January 24, 2019

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The 520-hp Cayenne Turbo and 570-hp Turbo S are two over-the-top crossovers that will embarrass most sports cars in a drag race, hang with sports sedans on a twisty road, and pamper their passengers in the process. Both wield a twin-turbocharged V-8 bolted to an eight-speed automatic transmission feeding an advanced all-wheel-drive system. Both have well-crafted interiors with rich materials, and both offer an extensive list of personalized options. Then again, that’s expected with machines that can exceed the cost of a house. Excessive power and price are what elevate these Porsches and rivals such as the 567-hp BMW X5 M to status symbols. That and the ability to tow an equally expensive wakeboarding boat while transporting the family in sybaritic comfort to Lake Tahoe certify the Cayenne Turbo twins as potent transport for the 1-percenters.

The second-generation Cayenne debuted as a 2011 model, with the then-500-hp Turbo version as the top trim. Porsche resurrected the Turbo S (initially rated at 550 ponies) for 2014—instantly claiming the top spot. A mid-cycle update followed for 2015, bringing revised styling inside and out on some Cayenne models; the Turbo and Turbo S added 20 horsepower. For 2017, the only change across the lineup is an updated version of the Porsche Communication Management (PCM) infotainment system that now has improved functionality. An all-new Cayenne goes on sale in the United States this July as a 2019 model. So far, Porsche has only confirmed a new 550-hp Turbo, but we fully expect an even mightier Turbo S to join the party.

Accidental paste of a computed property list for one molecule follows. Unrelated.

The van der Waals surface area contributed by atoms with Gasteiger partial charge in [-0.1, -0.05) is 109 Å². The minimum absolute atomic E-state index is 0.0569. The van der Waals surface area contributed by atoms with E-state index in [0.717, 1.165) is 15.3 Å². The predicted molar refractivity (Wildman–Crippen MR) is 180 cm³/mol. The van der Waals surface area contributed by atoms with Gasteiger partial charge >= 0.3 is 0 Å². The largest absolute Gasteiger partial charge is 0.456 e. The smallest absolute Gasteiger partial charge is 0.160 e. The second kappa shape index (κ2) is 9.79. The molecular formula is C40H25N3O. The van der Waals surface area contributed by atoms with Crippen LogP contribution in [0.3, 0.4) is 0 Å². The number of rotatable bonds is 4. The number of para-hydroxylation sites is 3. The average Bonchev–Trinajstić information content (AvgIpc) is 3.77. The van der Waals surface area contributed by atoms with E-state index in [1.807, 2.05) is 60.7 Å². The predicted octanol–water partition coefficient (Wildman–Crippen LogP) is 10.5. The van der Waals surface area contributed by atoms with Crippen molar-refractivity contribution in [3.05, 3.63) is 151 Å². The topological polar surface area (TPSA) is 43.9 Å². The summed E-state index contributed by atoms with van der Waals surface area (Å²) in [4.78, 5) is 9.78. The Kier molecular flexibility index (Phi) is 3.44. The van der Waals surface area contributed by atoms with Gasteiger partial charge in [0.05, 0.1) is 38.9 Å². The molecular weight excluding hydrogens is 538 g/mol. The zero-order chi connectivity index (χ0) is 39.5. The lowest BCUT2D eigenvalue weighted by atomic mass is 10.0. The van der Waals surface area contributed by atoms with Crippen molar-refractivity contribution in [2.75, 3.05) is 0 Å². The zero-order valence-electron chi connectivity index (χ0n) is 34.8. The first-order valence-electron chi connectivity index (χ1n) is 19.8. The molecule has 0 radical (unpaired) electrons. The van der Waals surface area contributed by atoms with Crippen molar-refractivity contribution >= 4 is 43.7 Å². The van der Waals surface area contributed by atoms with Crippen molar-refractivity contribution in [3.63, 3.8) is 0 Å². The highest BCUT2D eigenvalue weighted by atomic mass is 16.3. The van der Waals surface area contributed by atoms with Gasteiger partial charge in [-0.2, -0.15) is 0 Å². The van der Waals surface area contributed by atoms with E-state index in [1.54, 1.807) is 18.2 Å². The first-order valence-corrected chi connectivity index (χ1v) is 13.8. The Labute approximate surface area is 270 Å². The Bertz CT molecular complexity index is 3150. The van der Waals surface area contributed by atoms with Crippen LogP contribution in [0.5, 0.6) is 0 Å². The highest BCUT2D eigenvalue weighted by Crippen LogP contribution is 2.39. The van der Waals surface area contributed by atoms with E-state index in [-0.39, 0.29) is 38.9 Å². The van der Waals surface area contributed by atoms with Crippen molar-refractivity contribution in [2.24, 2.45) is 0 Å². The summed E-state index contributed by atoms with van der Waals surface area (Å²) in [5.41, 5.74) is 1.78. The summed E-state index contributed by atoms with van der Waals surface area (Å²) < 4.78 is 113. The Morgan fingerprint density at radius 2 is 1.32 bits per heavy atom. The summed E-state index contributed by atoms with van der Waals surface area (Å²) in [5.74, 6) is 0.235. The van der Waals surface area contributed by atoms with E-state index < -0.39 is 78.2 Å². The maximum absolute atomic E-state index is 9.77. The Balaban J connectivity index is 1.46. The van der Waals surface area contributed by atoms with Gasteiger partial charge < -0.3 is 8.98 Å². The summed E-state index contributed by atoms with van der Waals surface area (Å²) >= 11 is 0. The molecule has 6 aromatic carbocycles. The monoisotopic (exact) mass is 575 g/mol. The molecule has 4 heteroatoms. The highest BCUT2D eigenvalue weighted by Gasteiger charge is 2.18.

the 577-hp Mercedes-AMG GLE63 S ($109,835). Still, the Porsche nameplate and performance pedigree are without peer. To justify its $43,100 premium versus the Turbo, the S version adds improved performance and standard equipment including:

• An extra 50 horsepower and 37 lb-ft of torque
• Carbon-ceramic brakes with 10-piston front calipers and four-piston rear calipers
• Sport Chrono package (dashtop stopwatch and aggressive Sport Plus drive mode)

Of course, the Cayenne Turbo is a Porsche, so its abundant options list allows for ample customization. However, many of those features that cost extra here are standard on garden-variety crossovers. Despite that fact, we can’t fathom buying something this expensive without passive entry ($890), a heated steering wheel ($365), blind-spot monitoring ($690), and Apple CarPlay and a 4G LTE Wi-Fi hotspot ($1250 with Porsche Connect Plus). We’d also select the Sport Exhaust system ($3210) to amplify the car’s mighty power and sinister sounds—but that’s just us. These options inflate the cost of our Cayenne Turbo S to a rather dizzying $167,055—an admittedly excessive fee that increases the exclusivity of this one-of-a-kind SUV.

In Depth: 2017 Porsche Cayenne Turbo / Turbo S

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